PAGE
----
PODCAST

TWIST - January 20, 2020

Summary of state tax developments in California, New Jersey, Virginia, Washington State, and a Multistate legislative update.

TWIST

Weekly TWIST Podcast Overview

Welcome to TWIST for the week of January 20th. This is Sarah McGahan from KPMG’s Washington National Tax state and local tax practice. If you are a regular reader or listener of TWIST, you probably noticed we are trying something new this year. Instead of reading longer summaries of each development, we are doing a round-up of the week’s happenings in our podcast and longer write-ups on the developments we discuss are available on the TWIST webpage.

Okay, this week, we have a number of developments related to legislation. The state legislative sessions are well underway and so we will probably be talking about legislative changes quite a bit over the next few months.

First up is New Jersey, which is the latest state to adopt an elective tax on pass-through entities.  On January 13, New Jersey Governor Phil Murphy signed into law the Pass-Through Business Alternative Income Tax Act, which is effective immediately and applicable to tax years beginning on or after January 1, 2020. In sum, the bill establishes an elective pass-through entity alternative income tax and allows non corporate owners of the pass-through entities to claim a corresponding refundable Gross Income Tax credit and corporate owner can receive a Corporation Business Tax credit.

Next up are proposed bills in Maryland and Nebraska that would impose taxes on digital advertising. The Maryland bill, Senate Bill 2, sets forth a new gross receipts tax on revenues derived from digital advertising services in the state. In Nebraska, Legislative Bill 989 would impose the sales tax on gross receipts received from digital advertisements. Another proposed bill in Nebraska would impose tax on all services unless specifically exempted.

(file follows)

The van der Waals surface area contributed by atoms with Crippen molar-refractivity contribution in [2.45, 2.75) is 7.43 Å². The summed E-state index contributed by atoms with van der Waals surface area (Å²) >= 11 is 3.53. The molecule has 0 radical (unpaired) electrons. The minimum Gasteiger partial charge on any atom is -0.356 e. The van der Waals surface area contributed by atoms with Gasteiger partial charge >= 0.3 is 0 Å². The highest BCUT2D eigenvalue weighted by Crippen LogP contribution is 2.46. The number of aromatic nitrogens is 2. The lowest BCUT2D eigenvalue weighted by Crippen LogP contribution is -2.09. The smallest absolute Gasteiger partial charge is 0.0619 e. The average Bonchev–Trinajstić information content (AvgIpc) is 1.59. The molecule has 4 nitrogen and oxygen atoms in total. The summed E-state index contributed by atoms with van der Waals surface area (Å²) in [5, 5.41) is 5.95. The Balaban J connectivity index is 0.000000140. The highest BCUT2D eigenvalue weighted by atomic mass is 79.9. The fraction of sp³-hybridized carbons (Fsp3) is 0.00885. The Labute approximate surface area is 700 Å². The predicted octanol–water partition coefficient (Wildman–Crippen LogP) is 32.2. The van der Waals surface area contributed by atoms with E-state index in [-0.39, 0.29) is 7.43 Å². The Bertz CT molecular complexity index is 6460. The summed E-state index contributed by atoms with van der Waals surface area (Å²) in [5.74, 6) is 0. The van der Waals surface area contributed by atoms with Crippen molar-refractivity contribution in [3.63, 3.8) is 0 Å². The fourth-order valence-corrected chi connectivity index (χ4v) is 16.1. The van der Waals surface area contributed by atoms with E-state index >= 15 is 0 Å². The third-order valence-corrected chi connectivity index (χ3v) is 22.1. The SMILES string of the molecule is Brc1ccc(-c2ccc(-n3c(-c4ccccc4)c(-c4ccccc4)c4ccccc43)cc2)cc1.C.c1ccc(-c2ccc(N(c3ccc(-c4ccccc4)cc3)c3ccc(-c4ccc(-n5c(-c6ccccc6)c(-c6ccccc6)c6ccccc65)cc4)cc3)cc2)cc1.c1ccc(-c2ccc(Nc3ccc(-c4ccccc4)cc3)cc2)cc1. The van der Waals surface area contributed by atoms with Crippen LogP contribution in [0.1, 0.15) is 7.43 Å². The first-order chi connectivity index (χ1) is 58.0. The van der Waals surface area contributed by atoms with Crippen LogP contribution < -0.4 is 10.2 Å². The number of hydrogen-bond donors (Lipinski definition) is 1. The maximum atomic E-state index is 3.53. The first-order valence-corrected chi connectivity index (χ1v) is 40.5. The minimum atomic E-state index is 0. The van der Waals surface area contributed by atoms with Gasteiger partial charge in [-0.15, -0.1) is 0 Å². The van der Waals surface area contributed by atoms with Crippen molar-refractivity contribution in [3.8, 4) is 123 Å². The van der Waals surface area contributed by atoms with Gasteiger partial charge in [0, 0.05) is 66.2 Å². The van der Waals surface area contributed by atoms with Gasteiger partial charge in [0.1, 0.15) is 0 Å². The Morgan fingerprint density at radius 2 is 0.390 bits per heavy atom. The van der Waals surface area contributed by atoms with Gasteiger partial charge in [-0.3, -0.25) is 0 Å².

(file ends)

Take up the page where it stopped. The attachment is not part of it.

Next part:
In Virginia, there are a number of proposed bills that would adopt corporate income tax changes, including combined reporting and market- based sourcing for tax years beginning on or after January 1, 2021. The combined reporting bills would mandate worldwide filing, but would allow water’s-edge elections. There are also at least two recently introduced bills that would move Virginia from a fixed-date conformity state to a rolling conformity state.

 In California, a controversial bill was recently amended in committee that, if enacted, would impose increased rates of corporate income tax on corporations and financial institutions with net income over $10 million based on the entity’s compensation ratio, which looks at the pay of the CEO or highest paid employee compared to the pay of the average worker. The higher the compensation ratio, the higher the rate of tax.

Finally, this week we are also covering a case this week out of Washington State where the issue was whether the taxpayer was selling taxable Digital Automated services (DAS) or professional services. This matters because digital automated services are subject to retail sales tax and B&O at the retail rate. The appeals court ruled in the DOR’s favor and held that the provision of online access to the taxpayer’s research library was the sale of a DAS.

So, that’s our weekly summary of developments. Thank you for listening to TWIST and we’ll talk to you next week. Longer summaries of all these developments are available on the TWIST webpage.  

This Week's Developments

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Featured Speaker

Sarah McGahan

Sarah McGahan

Director, State & Local Tax, KPMG US